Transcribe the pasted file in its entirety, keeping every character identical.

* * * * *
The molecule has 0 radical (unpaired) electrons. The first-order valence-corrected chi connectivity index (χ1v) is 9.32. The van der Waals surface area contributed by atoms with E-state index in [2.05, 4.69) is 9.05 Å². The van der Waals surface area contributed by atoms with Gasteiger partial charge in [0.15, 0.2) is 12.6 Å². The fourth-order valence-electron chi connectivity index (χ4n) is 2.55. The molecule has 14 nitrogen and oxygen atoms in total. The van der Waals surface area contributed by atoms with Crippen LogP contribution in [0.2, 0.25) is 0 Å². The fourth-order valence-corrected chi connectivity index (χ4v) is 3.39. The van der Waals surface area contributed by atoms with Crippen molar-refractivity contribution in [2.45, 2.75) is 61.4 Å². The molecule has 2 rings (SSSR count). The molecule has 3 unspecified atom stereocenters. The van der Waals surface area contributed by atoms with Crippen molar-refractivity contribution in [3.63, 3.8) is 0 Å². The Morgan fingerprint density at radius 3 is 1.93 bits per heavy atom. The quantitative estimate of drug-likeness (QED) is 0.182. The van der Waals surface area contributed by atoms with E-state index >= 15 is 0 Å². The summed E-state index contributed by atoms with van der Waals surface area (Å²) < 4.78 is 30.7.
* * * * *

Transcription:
The molecule has 0 radical (unpaired) electrons. The first-order valence-corrected chi connectivity index (χ1v) is 9.32. The van der Waals surface area contributed by atoms with E-state index in [2.05, 4.69) is 9.05 Å². The van der Waals surface area contributed by atoms with Gasteiger partial charge in [0.15, 0.2) is 12.6 Å². The fourth-order valence-electron chi connectivity index (χ4n) is 2.55. The molecule has 14 nitrogen and oxygen atoms in total. The van der Waals surface area contributed by atoms with Crippen LogP contribution in [0.2, 0.25) is 0 Å². The fourth-order valence-corrected chi connectivity index (χ4v) is 3.39. The van der Waals surface area contributed by atoms with Crippen molar-refractivity contribution in [2.45, 2.75) is 61.4 Å². The molecule has 2 rings (SSSR count). The molecule has 3 unspecified atom stereocenters. The van der Waals surface area contributed by atoms with Crippen molar-refractivity contribution in [3.63, 3.8) is 0 Å². The Morgan fingerprint density at radius 3 is 1.93 bits per heavy atom. The quantitative estimate of drug-likeness (QED) is 0.182. The van der Waals surface area contributed by atoms with E-state index >= 15 is 0 Å². The summed E-state index contributed by atoms with van der Waals surface area (Å²) < 4.78 is 30.7.